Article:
I’m please with myself for following my own rule of when in doubt: pompom, because I really like the balance of the hat with it’s bobble.
This hat is ready to be put away for golden autumn days. My little boy always ;loves to furnish his own head with a bobble hat as soon as it is cool enough outside, and then very much requires all accompanying members of his expedition party to do the same, so this hat will be in heavy rotation in a few short months.
Apple Swizzle is part of the Boost Your Knitting program series of patterns and techniques to learn on a month-by-month basis, hosted by Arnall-Culliford Knitwear. The accompanying knitalong is available to take part in on Ravelry and kits are available containing all yarns and patterns needed to complete the year of learning.
Do you have a favourite flower? I’m not entirely sure that I do, but these last few years I have favoured big, flouncy blooms, and things like peonies and hydrangeas have been high on my list of ones I’d love to have gracing my imaginary country kitchen. But like my large, spacious kitchen, the flowers have failed to materialise. I rarely have fresh flowers, and have never seen either peonies or hydrangeas for sale, so when I made some flowers for a paper Spring Wreath recently, I decided that I was also going to try to make a paper hydrangea.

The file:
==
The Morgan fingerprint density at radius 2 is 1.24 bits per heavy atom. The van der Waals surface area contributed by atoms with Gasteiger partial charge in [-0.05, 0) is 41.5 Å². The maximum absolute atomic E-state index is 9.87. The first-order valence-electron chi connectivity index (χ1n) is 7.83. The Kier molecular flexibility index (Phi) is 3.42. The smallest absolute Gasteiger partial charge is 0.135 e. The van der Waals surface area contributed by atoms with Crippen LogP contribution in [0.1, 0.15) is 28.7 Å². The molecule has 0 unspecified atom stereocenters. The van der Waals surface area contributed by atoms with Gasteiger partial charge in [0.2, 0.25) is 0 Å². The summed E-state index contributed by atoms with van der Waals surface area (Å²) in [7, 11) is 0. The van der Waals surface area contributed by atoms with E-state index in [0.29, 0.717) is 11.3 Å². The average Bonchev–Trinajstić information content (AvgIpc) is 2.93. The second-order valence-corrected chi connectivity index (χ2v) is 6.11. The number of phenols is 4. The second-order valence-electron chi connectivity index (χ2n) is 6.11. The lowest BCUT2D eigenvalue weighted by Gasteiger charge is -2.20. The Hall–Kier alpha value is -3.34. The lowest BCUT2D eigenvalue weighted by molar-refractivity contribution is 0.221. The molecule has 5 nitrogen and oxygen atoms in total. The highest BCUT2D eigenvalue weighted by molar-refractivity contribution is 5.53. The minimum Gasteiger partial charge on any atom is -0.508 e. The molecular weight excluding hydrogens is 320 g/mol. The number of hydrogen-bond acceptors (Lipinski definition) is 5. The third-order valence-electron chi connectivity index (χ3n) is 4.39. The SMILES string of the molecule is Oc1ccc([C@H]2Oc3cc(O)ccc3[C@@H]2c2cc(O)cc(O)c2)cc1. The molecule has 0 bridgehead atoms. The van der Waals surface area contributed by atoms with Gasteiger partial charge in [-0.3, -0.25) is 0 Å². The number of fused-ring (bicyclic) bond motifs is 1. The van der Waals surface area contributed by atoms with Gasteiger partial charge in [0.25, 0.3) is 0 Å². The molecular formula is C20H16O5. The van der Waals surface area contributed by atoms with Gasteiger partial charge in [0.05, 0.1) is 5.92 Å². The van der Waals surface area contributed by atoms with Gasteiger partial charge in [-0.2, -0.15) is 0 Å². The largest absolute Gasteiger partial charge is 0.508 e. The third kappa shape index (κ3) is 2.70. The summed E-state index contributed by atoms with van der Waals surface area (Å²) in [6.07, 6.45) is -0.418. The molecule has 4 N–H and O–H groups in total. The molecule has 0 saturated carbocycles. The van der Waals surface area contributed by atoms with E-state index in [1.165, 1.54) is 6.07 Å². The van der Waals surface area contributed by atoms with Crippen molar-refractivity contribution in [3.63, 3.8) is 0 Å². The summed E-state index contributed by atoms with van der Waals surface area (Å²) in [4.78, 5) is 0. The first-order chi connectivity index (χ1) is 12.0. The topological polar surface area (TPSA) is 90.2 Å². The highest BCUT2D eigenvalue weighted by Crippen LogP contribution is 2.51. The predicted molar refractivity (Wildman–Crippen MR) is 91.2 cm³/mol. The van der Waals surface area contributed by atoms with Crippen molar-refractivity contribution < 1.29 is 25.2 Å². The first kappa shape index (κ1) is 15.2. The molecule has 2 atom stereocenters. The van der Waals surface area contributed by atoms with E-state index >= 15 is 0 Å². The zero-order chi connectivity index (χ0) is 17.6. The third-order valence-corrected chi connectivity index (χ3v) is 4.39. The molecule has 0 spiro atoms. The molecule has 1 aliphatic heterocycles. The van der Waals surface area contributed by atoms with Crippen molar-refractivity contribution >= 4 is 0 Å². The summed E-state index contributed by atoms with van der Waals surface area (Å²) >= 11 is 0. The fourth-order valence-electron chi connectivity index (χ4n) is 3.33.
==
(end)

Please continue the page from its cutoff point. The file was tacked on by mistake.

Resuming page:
A Hundred Tiny Flowers And More
Making the hydrangea was not for the faint-hearted, which is kind of ironic if you have been following my recent health issues, but though it was time consuming and fiddly, it was very, very rewarding.
I looked up various versions of paper hydrangeas online to get a guide or starting point. Sadly, every tutorial I found was behind a paywall, and though I am not at all averse for paying for patterns and project tutorials at all, they were all parts of services that allowed access to a whole site for a month or year for a price that was too much for me to pay for the sake of something I could do myself, and I was doubtful that I would make use of any of the other projects, so this project is made up of a lot of educated guesswork and a bit of trial and error.
One of the things I most love about hydrangeas is the wash of colour that each globe of flowers takes on. I think I read that it is determined by the PH level of the soil, acting like nature’s own Litmus paper. I love that way that each dome can drift in colour and intensity, and so I wanted a watercolour effect that shifted both in hue, from blue through to purple, but also in depth of colour with some paler blossoms alongside the more intensely coloured ones.
I started by cutting the watercolour sheet into 121 individual little blossom shapes of four petals. I used the Cricut machine because I cannot even imagine cutting those all by hand. Why 121? Because that’s the number that I could fit on my 30 x 30cm sheet of paper. Again, there are cutfiles available for a fee, and I used one that was included with the Cricut Access one month free trial. It worked perfectly, though I scaled up each bloom until it was 2.6cm in width.
The blossoms were then given a pale yellow-green centre and curled on the outside edges around the end of a fine artists paintbrush. I admit that this was a little tedious.